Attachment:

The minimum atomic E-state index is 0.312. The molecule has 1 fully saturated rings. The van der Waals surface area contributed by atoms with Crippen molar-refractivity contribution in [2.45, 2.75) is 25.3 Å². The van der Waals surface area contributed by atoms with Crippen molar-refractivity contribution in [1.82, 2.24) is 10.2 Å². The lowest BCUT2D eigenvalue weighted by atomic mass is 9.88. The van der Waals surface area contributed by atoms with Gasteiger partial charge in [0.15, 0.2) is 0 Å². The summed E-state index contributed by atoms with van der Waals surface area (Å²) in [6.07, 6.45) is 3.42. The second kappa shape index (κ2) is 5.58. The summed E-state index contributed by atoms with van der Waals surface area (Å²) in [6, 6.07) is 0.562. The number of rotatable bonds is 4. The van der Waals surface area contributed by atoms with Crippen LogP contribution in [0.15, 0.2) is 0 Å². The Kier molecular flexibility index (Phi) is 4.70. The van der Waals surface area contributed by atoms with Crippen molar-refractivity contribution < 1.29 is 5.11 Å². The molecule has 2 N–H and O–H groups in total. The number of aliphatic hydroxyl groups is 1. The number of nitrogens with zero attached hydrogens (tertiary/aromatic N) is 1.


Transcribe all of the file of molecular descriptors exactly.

The minimum atomic E-state index is 0.312. The molecule has 1 fully saturated rings. The van der Waals surface area contributed by atoms with Crippen molar-refractivity contribution in [2.45, 2.75) is 25.3 Å². The van der Waals surface area contributed by atoms with Crippen molar-refractivity contribution in [1.82, 2.24) is 10.2 Å². The lowest BCUT2D eigenvalue weighted by atomic mass is 9.88. The van der Waals surface area contributed by atoms with Gasteiger partial charge in [0.15, 0.2) is 0 Å². The summed E-state index contributed by atoms with van der Waals surface area (Å²) in [6.07, 6.45) is 3.42. The second kappa shape index (κ2) is 5.58. The summed E-state index contributed by atoms with van der Waals surface area (Å²) in [6, 6.07) is 0.562. The number of rotatable bonds is 4. The van der Waals surface area contributed by atoms with Crippen LogP contribution in [0.15, 0.2) is 0 Å². The Kier molecular flexibility index (Phi) is 4.70. The van der Waals surface area contributed by atoms with Crippen molar-refractivity contribution < 1.29 is 5.11 Å². The molecule has 2 N–H and O–H groups in total. The number of aliphatic hydroxyl groups is 1. The number of nitrogens with zero attached hydrogens (tertiary/aromatic N) is 1.